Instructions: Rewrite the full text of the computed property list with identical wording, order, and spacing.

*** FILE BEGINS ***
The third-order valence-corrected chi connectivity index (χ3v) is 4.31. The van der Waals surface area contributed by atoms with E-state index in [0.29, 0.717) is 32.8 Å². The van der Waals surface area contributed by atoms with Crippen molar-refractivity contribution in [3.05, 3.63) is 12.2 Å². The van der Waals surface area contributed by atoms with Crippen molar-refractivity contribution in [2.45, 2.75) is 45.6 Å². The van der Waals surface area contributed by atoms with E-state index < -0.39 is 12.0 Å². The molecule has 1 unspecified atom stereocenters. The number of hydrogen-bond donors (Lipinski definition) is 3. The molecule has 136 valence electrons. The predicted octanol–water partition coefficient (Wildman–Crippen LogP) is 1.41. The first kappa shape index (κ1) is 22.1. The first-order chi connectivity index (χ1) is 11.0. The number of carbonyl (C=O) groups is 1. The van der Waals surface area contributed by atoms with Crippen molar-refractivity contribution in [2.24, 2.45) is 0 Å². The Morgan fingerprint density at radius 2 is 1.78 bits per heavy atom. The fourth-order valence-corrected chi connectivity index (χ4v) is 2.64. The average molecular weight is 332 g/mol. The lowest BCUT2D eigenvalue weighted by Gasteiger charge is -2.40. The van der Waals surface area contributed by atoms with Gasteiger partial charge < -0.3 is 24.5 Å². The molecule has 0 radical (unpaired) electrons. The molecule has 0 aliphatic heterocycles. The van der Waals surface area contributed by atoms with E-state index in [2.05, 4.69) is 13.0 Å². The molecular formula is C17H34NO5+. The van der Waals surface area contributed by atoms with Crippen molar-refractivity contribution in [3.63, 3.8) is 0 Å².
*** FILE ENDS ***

The third-order valence-corrected chi connectivity index (χ3v) is 4.31. The van der Waals surface area contributed by atoms with E-state index in [0.29, 0.717) is 32.8 Å². The van der Waals surface area contributed by atoms with Crippen molar-refractivity contribution in [3.05, 3.63) is 12.2 Å². The van der Waals surface area contributed by atoms with Crippen molar-refractivity contribution in [2.45, 2.75) is 45.6 Å². The van der Waals surface area contributed by atoms with E-state index < -0.39 is 12.0 Å². The molecule has 1 unspecified atom stereocenters. The number of hydrogen-bond donors (Lipinski definition) is 3. The molecule has 136 valence electrons. The predicted octanol–water partition coefficient (Wildman–Crippen LogP) is 1.41. The first kappa shape index (κ1) is 22.1. The first-order chi connectivity index (χ1) is 11.0. The number of carbonyl (C=O) groups is 1. The van der Waals surface area contributed by atoms with Crippen molar-refractivity contribution in [2.24, 2.45) is 0 Å². The Morgan fingerprint density at radius 2 is 1.78 bits per heavy atom. The fourth-order valence-corrected chi connectivity index (χ4v) is 2.64. The average molecular weight is 332 g/mol. The lowest BCUT2D eigenvalue weighted by Gasteiger charge is -2.40. The van der Waals surface area contributed by atoms with Gasteiger partial charge < -0.3 is 24.5 Å². The molecule has 0 radical (unpaired) electrons. The molecule has 0 aliphatic heterocycles. The van der Waals surface area contributed by atoms with E-state index in [2.05, 4.69) is 13.0 Å². The molecular formula is C17H34NO5+. The van der Waals surface area contributed by atoms with Crippen molar-refractivity contribution in [3.63, 3.8) is 0 Å².